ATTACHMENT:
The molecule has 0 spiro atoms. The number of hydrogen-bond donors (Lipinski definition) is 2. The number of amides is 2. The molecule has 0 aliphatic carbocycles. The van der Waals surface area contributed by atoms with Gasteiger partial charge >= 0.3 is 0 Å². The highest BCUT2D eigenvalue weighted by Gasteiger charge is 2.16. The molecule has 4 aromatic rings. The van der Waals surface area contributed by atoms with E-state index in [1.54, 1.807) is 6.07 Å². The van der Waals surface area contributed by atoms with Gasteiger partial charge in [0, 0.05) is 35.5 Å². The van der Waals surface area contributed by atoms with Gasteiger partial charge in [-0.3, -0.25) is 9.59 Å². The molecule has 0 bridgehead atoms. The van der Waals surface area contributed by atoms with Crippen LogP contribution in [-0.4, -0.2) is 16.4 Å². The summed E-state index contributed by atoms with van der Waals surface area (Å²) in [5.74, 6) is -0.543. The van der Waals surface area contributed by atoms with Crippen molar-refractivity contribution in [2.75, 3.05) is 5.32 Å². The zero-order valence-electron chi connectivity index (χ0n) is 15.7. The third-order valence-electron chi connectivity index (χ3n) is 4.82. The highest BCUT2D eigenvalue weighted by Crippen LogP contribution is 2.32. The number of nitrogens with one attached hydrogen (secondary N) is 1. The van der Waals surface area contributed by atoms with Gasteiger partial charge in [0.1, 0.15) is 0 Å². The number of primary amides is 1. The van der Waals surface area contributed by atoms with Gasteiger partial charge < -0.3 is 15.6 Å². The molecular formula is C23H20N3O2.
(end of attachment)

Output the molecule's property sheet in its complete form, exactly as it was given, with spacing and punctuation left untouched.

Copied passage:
The molecule has 0 spiro atoms. The number of hydrogen-bond donors (Lipinski definition) is 2. The number of amides is 2. The molecule has 0 aliphatic carbocycles. The van der Waals surface area contributed by atoms with Gasteiger partial charge >= 0.3 is 0 Å². The highest BCUT2D eigenvalue weighted by Gasteiger charge is 2.16. The molecule has 4 aromatic rings. The van der Waals surface area contributed by atoms with E-state index in [1.54, 1.807) is 6.07 Å². The van der Waals surface area contributed by atoms with Gasteiger partial charge in [0, 0.05) is 35.5 Å². The van der Waals surface area contributed by atoms with Gasteiger partial charge in [-0.3, -0.25) is 9.59 Å². The molecule has 0 bridgehead atoms. The van der Waals surface area contributed by atoms with Crippen LogP contribution in [-0.4, -0.2) is 16.4 Å². The summed E-state index contributed by atoms with van der Waals surface area (Å²) in [5.74, 6) is -0.543. The van der Waals surface area contributed by atoms with Crippen molar-refractivity contribution in [2.75, 3.05) is 5.32 Å². The zero-order valence-electron chi connectivity index (χ0n) is 15.7. The third-order valence-electron chi connectivity index (χ3n) is 4.82. The highest BCUT2D eigenvalue weighted by Crippen LogP contribution is 2.32. The number of nitrogens with one attached hydrogen (secondary N) is 1. The van der Waals surface area contributed by atoms with Gasteiger partial charge in [0.1, 0.15) is 0 Å². The number of primary amides is 1. The van der Waals surface area contributed by atoms with Gasteiger partial charge < -0.3 is 15.6 Å². The molecular formula is C23H20N3O2.